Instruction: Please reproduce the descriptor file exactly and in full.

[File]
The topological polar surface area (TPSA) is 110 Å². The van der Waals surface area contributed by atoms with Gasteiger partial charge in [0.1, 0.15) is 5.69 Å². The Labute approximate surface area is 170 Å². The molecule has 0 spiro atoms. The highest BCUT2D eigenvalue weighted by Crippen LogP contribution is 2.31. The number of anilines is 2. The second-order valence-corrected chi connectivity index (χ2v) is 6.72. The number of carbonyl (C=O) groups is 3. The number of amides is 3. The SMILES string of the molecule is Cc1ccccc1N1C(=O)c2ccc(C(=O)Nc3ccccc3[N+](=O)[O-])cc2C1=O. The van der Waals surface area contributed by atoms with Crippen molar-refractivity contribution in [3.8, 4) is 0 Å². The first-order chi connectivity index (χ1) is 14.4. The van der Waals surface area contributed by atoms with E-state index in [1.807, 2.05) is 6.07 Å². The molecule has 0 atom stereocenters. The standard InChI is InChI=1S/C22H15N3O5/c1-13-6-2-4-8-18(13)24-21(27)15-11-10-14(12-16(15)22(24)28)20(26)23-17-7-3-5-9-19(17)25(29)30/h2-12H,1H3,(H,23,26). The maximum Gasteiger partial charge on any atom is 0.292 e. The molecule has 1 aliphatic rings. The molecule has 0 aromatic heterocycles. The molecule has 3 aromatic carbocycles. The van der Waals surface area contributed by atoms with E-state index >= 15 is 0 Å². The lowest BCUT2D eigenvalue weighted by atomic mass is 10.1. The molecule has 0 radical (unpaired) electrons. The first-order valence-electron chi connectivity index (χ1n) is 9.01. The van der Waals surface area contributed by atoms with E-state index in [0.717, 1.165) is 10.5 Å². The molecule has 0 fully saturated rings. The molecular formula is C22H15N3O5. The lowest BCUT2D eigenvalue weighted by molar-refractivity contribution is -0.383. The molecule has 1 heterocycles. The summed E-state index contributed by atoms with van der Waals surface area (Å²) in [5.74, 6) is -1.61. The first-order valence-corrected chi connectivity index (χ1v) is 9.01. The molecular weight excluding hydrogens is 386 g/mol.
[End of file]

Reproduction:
The topological polar surface area (TPSA) is 110 Å². The van der Waals surface area contributed by atoms with Gasteiger partial charge in [0.1, 0.15) is 5.69 Å². The Labute approximate surface area is 170 Å². The molecule has 0 spiro atoms. The highest BCUT2D eigenvalue weighted by Crippen LogP contribution is 2.31. The number of anilines is 2. The second-order valence-corrected chi connectivity index (χ2v) is 6.72. The number of carbonyl (C=O) groups is 3. The number of amides is 3. The SMILES string of the molecule is Cc1ccccc1N1C(=O)c2ccc(C(=O)Nc3ccccc3[N+](=O)[O-])cc2C1=O. The van der Waals surface area contributed by atoms with Crippen molar-refractivity contribution in [3.8, 4) is 0 Å². The first-order chi connectivity index (χ1) is 14.4. The van der Waals surface area contributed by atoms with E-state index in [1.807, 2.05) is 6.07 Å². The molecule has 0 atom stereocenters. The standard InChI is InChI=1S/C22H15N3O5/c1-13-6-2-4-8-18(13)24-21(27)15-11-10-14(12-16(15)22(24)28)20(26)23-17-7-3-5-9-19(17)25(29)30/h2-12H,1H3,(H,23,26). The maximum Gasteiger partial charge on any atom is 0.292 e. The molecule has 1 aliphatic rings. The molecule has 0 aromatic heterocycles. The molecule has 3 aromatic carbocycles. The van der Waals surface area contributed by atoms with E-state index >= 15 is 0 Å². The lowest BCUT2D eigenvalue weighted by atomic mass is 10.1. The molecule has 0 radical (unpaired) electrons. The first-order valence-electron chi connectivity index (χ1n) is 9.01. The van der Waals surface area contributed by atoms with E-state index in [0.717, 1.165) is 10.5 Å². The molecule has 0 fully saturated rings. The molecular formula is C22H15N3O5. The lowest BCUT2D eigenvalue weighted by molar-refractivity contribution is -0.383. The molecule has 1 heterocycles. The summed E-state index contributed by atoms with van der Waals surface area (Å²) in [5.74, 6) is -1.61. The first-order valence-corrected chi connectivity index (χ1v) is 9.01. The molecular weight excluding hydrogens is 386 g/mol.